Madhubala’s sister, Madhur Bhushan has narrated the tragic life of iconic Bollywood actress decades after her death.
Mumtaz Jehan Begum Dehlavi, who we know by her stage name Madhubala, kept her fans mesmerized with her acting on the silver screen and no one knew how sad and tragic life she had lived.
In a series of tweets, Yaser Khan shared personal and professional aspects of Madhubala’s life narrated by her sister.
For the sake of interest, here is the narration put in order so that the readers can get a full insight into Bollywood’s iconic actress, who left this world after being bedridden for nine years on February 23, 1969.
Here is how the story begins:
Apa first fell in love with Premnath. The relationship lasted six months. It broke on grounds of religion. He asked her to convert and she refused. The next relationship was with Dilip Kumar.
She met Bhaijan (Dilip Kumar) on the sets of Tarana. They later worked in Sangdil, Amar, and Mughal-e-Azam. It was a nine-year-long affair. They even got engaged. Unki apa aayee thi, chunni lekar (his sister had come with a chunni as is the custom). Bhaijan was also a Pathan.
Contrary to reports, my father never stopped her from getting married. We already had enough money by then and were financially secure. Apa and Bhaijan looked made for each other. He’d often come home. He has even seen me in my school uniform. He was respectful towards us children and addressed us with ‘aap’. The two would go for a drive or sit in the room and talk.
The breakup with Dilip Kumar happened due to the court case during Naya Daur in the mid-’50s. The unit was to shoot somewhere in Gwalior.
During the shooting of another film Jabeen Jaleel, at the same location, a mob had attacked the women and even torn their clothes off. My father was wary and just asked that the locale be changed. It’s not that he didn’t let her go outdoors.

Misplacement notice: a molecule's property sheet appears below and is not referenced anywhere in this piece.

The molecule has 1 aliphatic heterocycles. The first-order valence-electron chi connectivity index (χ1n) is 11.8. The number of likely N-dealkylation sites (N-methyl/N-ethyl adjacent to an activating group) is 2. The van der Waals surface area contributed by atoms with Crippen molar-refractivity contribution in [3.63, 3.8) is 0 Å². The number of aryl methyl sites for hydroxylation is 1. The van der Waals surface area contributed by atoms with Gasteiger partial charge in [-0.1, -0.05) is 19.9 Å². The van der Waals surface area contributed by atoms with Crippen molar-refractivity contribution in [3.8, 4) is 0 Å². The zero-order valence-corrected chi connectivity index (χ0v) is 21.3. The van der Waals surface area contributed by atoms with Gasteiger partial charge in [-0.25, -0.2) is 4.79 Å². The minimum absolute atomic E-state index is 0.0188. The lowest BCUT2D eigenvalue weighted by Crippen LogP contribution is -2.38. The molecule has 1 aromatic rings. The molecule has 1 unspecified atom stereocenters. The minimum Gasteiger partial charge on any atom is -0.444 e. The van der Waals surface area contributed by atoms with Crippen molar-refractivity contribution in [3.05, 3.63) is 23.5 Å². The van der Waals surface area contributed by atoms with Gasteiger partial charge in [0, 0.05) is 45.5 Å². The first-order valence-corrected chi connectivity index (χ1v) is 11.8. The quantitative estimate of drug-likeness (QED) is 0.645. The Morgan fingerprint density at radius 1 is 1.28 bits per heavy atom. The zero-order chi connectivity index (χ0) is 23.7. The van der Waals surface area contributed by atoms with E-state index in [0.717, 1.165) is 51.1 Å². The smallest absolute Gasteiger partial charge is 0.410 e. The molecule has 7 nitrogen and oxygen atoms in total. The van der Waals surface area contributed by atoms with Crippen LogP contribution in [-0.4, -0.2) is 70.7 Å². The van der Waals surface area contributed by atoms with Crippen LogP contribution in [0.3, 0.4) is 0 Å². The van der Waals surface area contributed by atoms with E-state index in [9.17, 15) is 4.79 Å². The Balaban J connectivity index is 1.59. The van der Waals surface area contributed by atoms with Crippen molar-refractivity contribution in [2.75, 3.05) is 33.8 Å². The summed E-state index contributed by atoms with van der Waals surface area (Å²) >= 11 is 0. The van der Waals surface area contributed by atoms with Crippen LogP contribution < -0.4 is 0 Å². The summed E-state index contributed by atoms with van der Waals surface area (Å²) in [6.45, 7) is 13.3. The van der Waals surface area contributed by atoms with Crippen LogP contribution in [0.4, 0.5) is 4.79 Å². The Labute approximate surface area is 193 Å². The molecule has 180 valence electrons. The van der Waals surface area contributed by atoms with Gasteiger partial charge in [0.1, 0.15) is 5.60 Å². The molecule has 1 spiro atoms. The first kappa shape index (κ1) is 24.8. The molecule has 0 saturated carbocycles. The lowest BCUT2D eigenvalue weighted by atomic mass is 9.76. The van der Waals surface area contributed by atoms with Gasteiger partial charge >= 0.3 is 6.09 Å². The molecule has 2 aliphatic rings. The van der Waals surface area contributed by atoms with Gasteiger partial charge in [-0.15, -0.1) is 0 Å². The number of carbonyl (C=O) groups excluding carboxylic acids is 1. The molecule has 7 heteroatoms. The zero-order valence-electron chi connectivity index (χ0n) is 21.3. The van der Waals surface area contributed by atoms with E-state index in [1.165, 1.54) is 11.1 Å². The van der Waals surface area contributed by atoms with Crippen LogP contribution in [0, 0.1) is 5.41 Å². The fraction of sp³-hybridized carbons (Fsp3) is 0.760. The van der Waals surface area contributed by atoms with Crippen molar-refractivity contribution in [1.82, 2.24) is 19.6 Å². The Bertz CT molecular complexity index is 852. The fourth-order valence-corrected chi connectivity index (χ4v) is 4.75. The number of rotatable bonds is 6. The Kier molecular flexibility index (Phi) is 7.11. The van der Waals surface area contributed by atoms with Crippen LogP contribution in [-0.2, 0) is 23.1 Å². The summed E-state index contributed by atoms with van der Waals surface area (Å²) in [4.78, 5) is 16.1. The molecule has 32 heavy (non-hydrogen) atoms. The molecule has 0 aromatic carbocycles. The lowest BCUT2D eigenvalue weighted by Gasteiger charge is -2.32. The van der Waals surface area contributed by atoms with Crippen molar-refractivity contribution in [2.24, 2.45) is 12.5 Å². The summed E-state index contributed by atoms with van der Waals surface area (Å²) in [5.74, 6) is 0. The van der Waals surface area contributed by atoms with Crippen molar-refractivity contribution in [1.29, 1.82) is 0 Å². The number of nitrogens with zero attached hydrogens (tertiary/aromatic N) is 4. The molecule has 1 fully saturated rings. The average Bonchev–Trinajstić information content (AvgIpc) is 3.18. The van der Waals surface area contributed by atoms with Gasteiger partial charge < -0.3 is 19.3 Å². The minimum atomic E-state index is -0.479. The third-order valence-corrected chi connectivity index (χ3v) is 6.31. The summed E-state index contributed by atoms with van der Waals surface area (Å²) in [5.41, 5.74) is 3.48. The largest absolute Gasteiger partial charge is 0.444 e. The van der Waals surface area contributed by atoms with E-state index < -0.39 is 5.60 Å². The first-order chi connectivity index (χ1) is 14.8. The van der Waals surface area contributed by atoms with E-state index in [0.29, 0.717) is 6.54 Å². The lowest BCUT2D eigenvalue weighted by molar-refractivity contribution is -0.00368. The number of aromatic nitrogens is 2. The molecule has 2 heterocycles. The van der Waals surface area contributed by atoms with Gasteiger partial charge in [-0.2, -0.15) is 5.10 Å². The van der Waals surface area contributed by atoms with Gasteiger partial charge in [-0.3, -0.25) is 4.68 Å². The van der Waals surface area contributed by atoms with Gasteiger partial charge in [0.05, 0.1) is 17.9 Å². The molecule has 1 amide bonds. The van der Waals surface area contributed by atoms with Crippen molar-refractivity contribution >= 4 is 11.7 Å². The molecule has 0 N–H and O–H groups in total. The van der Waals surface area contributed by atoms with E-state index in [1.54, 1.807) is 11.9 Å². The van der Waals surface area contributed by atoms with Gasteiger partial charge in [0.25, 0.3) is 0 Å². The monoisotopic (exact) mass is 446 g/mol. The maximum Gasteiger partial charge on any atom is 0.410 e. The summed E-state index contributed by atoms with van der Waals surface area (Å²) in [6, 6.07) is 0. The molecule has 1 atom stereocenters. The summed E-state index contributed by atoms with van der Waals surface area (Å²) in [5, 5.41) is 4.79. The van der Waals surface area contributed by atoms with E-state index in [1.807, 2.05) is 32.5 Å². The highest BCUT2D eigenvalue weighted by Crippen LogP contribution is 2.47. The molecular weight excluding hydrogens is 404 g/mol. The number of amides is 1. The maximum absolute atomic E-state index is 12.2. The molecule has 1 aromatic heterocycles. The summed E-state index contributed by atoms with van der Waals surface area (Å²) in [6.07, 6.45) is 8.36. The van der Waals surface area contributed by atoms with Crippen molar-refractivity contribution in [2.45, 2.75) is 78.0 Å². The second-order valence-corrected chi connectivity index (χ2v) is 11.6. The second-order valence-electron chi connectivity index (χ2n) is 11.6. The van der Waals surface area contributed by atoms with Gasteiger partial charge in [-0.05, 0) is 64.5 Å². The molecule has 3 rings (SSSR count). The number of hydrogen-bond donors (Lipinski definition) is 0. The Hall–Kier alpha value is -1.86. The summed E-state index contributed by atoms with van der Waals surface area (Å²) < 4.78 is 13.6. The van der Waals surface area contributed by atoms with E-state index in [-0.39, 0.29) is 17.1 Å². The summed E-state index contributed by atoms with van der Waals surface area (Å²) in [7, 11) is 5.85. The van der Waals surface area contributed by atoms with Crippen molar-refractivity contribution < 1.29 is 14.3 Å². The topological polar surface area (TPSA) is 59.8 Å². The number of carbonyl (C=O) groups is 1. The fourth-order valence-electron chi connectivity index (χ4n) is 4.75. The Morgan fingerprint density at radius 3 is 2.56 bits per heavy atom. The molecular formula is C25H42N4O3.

Apa had shot in Mahableshwar, Hyderabad and other places before. Bhaijan called my father ‘a dictator’ in court and sided with the Chopras (late BR Chopra was the director). Darare padh gayee, rishtey toot gaye (relationships were broken).
We love and respect Bhaijan but I have just one question, ‘Aapki mohabbat yahan thi, aapki chahat yahan thi, phir aapne aisa kyun kiya (why didn’t you side with your love)?’ Bhaijan could’ve simply said let’s change the location. Or remained neutral.
Apa used to cry a lot in those days. They had conversations on the phone trying to patch up. He kept saying, ‘Leave your father and I’ll marry you’. She’d say, ‘I’ll marry you but just come home, say sorry and hug him’. It was zid (ego) which destroyed their love.
But my father never asked her to break the engagement or ever demanded an apology from him. “Right through my childhood, Apa (as she addressed Madhubala aka Mumtaz Jahan Begum Dehalvi) remained busy shooting.
Coming from a conservative Muslim family of Pathans, my father (Ataullah Khan) wasn’t keen that we study. But fortunately, I was sent to St Joseph’s Convent, Bandra. Yes, she was the only earning member. My father worked with the Imperial Tobacco Company in Peshawar with the British. But being a Pathan he was hot-headed and self-respecting.
He couldn’t bear being badly treated and lost a 15-year-old job in seconds. He brought all of us to Mumbai. Apa, who was just seven, had talent; she could sing and dance. So she did her first film Basant as a child actor. She remained the earning member till the last.
All that we are today, we owe it all to her. Abba (father) was a disciplinarian. Apa had to begin shooting at 9 am. At 6 pm, the car would be sent to the studio and she’d be brought home. My father never went to the studio. He was not difficult as is believed.
He was disciplined and insisted on punctuality. That was what she imbibed too. Once she was to shoot at Ranjit Studio. But there were heavy rains. Abba said, ‘You must go; your name shouldn’t be tarnished’. Those days Ranjit Studio was a 15-minute drive from our home in Bandra. But it took her an hour and a half to reach. The gates were locked. No one had turned up. She waited for half an hour and returned.